South Dakota Snakes

South Dakota is home to many species of reptiles. We have 8 species of lizards, 7 species of turtles, and 17 species of snakes.

How many types of venomous snakes live in South Dakota?

South Dakota has just one venomous snake species, the Prairie Rattlesnake (Crotalus v. viridis). Many people believe some of our other snakes are venomous but luckily for most of us, such stories are myths.

Coral snakes in South Dakota?

That little snake you just found under a log or in the garage is not a coral snake. Coral snakes are not found within about 700 miles of South Dakota. What you have is a shy and harmless Pale Milk Snake (Lampropeltis t. multistriata). They are fairly common but rarely seen due to their secretive nature.

The legend of the Puff Adder...

The most common venomous snake story we hear is about the "South Dakota Puff Adder." Some people even claim this snake is so deadly its mere breath can kill you.

The snake referred to in this instance is the Western Hognose Snake. This innocuous little snake is quite harmless to most everything except its favorite food, toads. They are renowned, however, for their remarkable defense display.

If threatened a Hognose Snake will hiss and puff up its head (hence the Puff Adder moniker). If that fails it will roll over on its back, loll out its tongue, and pretend to be dead. Unfortunately the poor snake doesn't quite have the whole dead act down quite right. If you roll one onto its belly, it will promptly roll right back over on its back.

Baby rattler... or not?

We get many calls, especially in the spring and early summer, about baby rattlesnakes. Many times the snakes people are seeing are not rattlesnakes at all. Two local species have young that are colored much like rattlesnakes for this very reason - to fool predators.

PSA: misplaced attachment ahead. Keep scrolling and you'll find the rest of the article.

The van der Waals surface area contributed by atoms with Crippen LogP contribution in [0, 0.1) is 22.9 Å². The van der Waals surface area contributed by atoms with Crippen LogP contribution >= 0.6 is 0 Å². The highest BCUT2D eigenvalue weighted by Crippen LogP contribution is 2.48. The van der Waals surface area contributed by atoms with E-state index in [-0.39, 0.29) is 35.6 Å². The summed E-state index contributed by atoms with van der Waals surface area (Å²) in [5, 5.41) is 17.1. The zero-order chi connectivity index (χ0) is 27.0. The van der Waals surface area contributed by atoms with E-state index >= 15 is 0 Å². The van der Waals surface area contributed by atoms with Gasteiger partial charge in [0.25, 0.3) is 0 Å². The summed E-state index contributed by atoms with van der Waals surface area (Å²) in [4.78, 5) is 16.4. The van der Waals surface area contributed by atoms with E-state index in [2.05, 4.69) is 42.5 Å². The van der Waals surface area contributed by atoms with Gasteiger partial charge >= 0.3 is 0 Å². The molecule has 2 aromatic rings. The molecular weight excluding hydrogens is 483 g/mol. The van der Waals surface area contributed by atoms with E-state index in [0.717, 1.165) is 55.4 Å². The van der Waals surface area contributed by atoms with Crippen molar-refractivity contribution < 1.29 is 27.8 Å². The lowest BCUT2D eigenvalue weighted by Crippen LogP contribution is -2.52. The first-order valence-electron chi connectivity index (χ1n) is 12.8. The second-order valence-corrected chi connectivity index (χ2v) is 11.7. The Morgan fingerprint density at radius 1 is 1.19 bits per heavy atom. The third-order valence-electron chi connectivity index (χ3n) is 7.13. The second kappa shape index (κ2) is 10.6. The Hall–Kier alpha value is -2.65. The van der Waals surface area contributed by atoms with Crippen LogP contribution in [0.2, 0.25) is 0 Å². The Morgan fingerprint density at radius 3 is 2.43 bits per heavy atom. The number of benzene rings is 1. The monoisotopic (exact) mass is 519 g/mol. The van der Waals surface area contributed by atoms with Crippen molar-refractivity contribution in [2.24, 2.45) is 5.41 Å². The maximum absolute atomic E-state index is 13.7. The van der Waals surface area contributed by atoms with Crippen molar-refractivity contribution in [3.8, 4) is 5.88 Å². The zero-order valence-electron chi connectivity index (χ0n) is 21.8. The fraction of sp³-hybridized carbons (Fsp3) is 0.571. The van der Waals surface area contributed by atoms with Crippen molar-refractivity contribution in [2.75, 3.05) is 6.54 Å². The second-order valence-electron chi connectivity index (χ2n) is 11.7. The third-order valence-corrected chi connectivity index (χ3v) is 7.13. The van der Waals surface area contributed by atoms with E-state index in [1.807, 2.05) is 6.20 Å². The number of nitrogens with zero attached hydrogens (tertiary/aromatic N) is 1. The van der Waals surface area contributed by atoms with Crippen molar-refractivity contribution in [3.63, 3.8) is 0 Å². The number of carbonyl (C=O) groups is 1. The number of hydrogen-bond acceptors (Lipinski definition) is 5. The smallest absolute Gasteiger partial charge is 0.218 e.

Baby Bullsnakes and baby Eastern Yellowbellied Racers (also known locally as Blue Racers) bear an uncanny resemblance to young rattlesnakes. They will coil up, hiss, strike, and even shake their little rattle-less tails. The first thing we ask callers to do is to look at that tail of the suspected snake:  Here in South Dakota it’s fairly easy to tell which are dangerous and which are not - If the tail comes to a point like a toothpick it would be one of our native harmless snakes.  If the tail has a rattle or if it rounds off like the end of your finger it is likely to be a prairie rattlesnake.  Even baby rattlesnakes have a small rattle but the tail is very short and stumpy until it sheds a few more times and adds a few more segments.

I just saw a huge snake!

Hearing wild stories about huge rattlesnakes or other local snakes in South Dakota, the facts are simple:

The world record for a Prairie Rattlesnake is right around 6 feet long. But, in all the years we have been in existence, we have never seen a true 6-foot Prairie Rattler. In South Dakota, the average length for a rattlesnake is 2 to 3 feet with a really big one topping out at around 4 feet in length.